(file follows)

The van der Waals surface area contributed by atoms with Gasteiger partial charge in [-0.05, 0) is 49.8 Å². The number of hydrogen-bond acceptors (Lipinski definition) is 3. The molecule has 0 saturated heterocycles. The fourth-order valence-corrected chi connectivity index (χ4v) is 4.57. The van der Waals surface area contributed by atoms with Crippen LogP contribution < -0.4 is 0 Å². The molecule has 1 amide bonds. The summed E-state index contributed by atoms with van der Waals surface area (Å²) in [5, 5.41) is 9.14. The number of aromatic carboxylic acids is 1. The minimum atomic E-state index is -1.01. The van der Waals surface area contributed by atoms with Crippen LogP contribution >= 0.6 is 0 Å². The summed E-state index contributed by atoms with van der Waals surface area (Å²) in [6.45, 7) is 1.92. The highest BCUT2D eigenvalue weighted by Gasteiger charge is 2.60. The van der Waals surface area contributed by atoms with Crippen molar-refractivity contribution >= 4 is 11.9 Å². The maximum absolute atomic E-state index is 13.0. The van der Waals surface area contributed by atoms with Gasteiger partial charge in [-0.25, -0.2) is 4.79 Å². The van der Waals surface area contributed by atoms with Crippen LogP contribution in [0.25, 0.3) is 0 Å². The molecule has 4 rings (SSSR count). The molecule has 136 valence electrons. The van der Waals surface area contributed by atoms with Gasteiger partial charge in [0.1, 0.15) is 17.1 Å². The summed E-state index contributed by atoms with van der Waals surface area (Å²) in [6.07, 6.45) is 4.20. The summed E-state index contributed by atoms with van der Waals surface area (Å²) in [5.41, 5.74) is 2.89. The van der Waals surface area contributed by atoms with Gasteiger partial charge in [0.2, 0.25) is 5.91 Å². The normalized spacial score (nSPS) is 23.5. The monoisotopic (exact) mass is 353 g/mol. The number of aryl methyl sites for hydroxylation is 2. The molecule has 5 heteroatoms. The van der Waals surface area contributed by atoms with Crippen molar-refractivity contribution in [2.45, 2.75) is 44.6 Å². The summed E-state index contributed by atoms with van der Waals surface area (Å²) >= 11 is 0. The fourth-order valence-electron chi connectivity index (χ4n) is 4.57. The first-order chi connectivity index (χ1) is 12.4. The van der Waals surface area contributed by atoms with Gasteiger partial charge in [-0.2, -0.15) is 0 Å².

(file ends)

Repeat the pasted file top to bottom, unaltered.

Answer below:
The van der Waals surface area contributed by atoms with Gasteiger partial charge in [-0.05, 0) is 49.8 Å². The number of hydrogen-bond acceptors (Lipinski definition) is 3. The molecule has 0 saturated heterocycles. The fourth-order valence-corrected chi connectivity index (χ4v) is 4.57. The van der Waals surface area contributed by atoms with Crippen LogP contribution < -0.4 is 0 Å². The molecule has 1 amide bonds. The summed E-state index contributed by atoms with van der Waals surface area (Å²) in [5, 5.41) is 9.14. The number of aromatic carboxylic acids is 1. The minimum atomic E-state index is -1.01. The van der Waals surface area contributed by atoms with Crippen LogP contribution >= 0.6 is 0 Å². The summed E-state index contributed by atoms with van der Waals surface area (Å²) in [6.45, 7) is 1.92. The highest BCUT2D eigenvalue weighted by Gasteiger charge is 2.60. The van der Waals surface area contributed by atoms with Crippen molar-refractivity contribution >= 4 is 11.9 Å². The maximum absolute atomic E-state index is 13.0. The van der Waals surface area contributed by atoms with Gasteiger partial charge in [-0.25, -0.2) is 4.79 Å². The van der Waals surface area contributed by atoms with Crippen LogP contribution in [0.25, 0.3) is 0 Å². The molecule has 4 rings (SSSR count). The molecule has 136 valence electrons. The van der Waals surface area contributed by atoms with Gasteiger partial charge in [0.1, 0.15) is 17.1 Å². The summed E-state index contributed by atoms with van der Waals surface area (Å²) in [6.07, 6.45) is 4.20. The summed E-state index contributed by atoms with van der Waals surface area (Å²) in [5.41, 5.74) is 2.89. The van der Waals surface area contributed by atoms with Gasteiger partial charge in [0.2, 0.25) is 5.91 Å². The normalized spacial score (nSPS) is 23.5. The monoisotopic (exact) mass is 353 g/mol. The number of aryl methyl sites for hydroxylation is 2. The molecule has 5 heteroatoms. The van der Waals surface area contributed by atoms with Crippen molar-refractivity contribution in [2.45, 2.75) is 44.6 Å². The summed E-state index contributed by atoms with van der Waals surface area (Å²) >= 11 is 0. The fourth-order valence-electron chi connectivity index (χ4n) is 4.57. The first-order chi connectivity index (χ1) is 12.4. The van der Waals surface area contributed by atoms with Gasteiger partial charge in [-0.2, -0.15) is 0 Å².